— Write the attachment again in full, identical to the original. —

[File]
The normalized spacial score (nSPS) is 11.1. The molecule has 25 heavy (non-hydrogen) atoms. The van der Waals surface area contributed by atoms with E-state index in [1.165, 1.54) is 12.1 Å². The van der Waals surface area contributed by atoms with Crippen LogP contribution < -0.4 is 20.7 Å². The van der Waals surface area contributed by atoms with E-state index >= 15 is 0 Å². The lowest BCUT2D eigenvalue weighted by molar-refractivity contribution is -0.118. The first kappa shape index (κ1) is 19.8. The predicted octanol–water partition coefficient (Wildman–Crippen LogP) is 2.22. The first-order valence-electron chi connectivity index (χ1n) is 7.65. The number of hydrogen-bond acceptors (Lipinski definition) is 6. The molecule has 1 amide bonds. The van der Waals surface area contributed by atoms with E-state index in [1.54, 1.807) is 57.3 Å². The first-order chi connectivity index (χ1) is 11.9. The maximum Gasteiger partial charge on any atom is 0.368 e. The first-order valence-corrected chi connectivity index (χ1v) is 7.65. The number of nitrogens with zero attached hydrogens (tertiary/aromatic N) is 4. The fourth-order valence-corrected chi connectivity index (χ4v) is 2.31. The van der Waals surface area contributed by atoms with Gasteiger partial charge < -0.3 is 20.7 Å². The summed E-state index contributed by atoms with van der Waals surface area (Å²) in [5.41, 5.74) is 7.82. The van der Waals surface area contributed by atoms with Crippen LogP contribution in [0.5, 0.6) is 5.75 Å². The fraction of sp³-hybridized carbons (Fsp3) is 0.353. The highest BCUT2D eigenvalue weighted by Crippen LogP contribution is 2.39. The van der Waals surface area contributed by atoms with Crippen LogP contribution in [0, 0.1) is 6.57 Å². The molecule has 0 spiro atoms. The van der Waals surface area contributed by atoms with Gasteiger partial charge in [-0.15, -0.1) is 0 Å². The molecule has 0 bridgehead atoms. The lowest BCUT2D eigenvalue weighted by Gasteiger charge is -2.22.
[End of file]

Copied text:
The normalized spacial score (nSPS) is 11.1. The molecule has 25 heavy (non-hydrogen) atoms. The van der Waals surface area contributed by atoms with E-state index in [1.165, 1.54) is 12.1 Å². The van der Waals surface area contributed by atoms with Crippen LogP contribution < -0.4 is 20.7 Å². The van der Waals surface area contributed by atoms with E-state index >= 15 is 0 Å². The lowest BCUT2D eigenvalue weighted by molar-refractivity contribution is -0.118. The first kappa shape index (κ1) is 19.8. The predicted octanol–water partition coefficient (Wildman–Crippen LogP) is 2.22. The first-order valence-electron chi connectivity index (χ1n) is 7.65. The number of hydrogen-bond acceptors (Lipinski definition) is 6. The molecule has 1 amide bonds. The van der Waals surface area contributed by atoms with E-state index in [1.54, 1.807) is 57.3 Å². The first-order chi connectivity index (χ1) is 11.9. The maximum Gasteiger partial charge on any atom is 0.368 e. The first-order valence-corrected chi connectivity index (χ1v) is 7.65. The number of nitrogens with zero attached hydrogens (tertiary/aromatic N) is 4. The fourth-order valence-corrected chi connectivity index (χ4v) is 2.31. The van der Waals surface area contributed by atoms with Gasteiger partial charge < -0.3 is 20.7 Å². The summed E-state index contributed by atoms with van der Waals surface area (Å²) in [5.41, 5.74) is 7.82. The van der Waals surface area contributed by atoms with Crippen LogP contribution in [0.5, 0.6) is 5.75 Å². The fraction of sp³-hybridized carbons (Fsp3) is 0.353. The highest BCUT2D eigenvalue weighted by Crippen LogP contribution is 2.39. The van der Waals surface area contributed by atoms with Crippen LogP contribution in [0, 0.1) is 6.57 Å². The molecule has 0 spiro atoms. The van der Waals surface area contributed by atoms with Gasteiger partial charge in [-0.15, -0.1) is 0 Å². The molecule has 0 bridgehead atoms. The lowest BCUT2D eigenvalue weighted by Gasteiger charge is -2.22.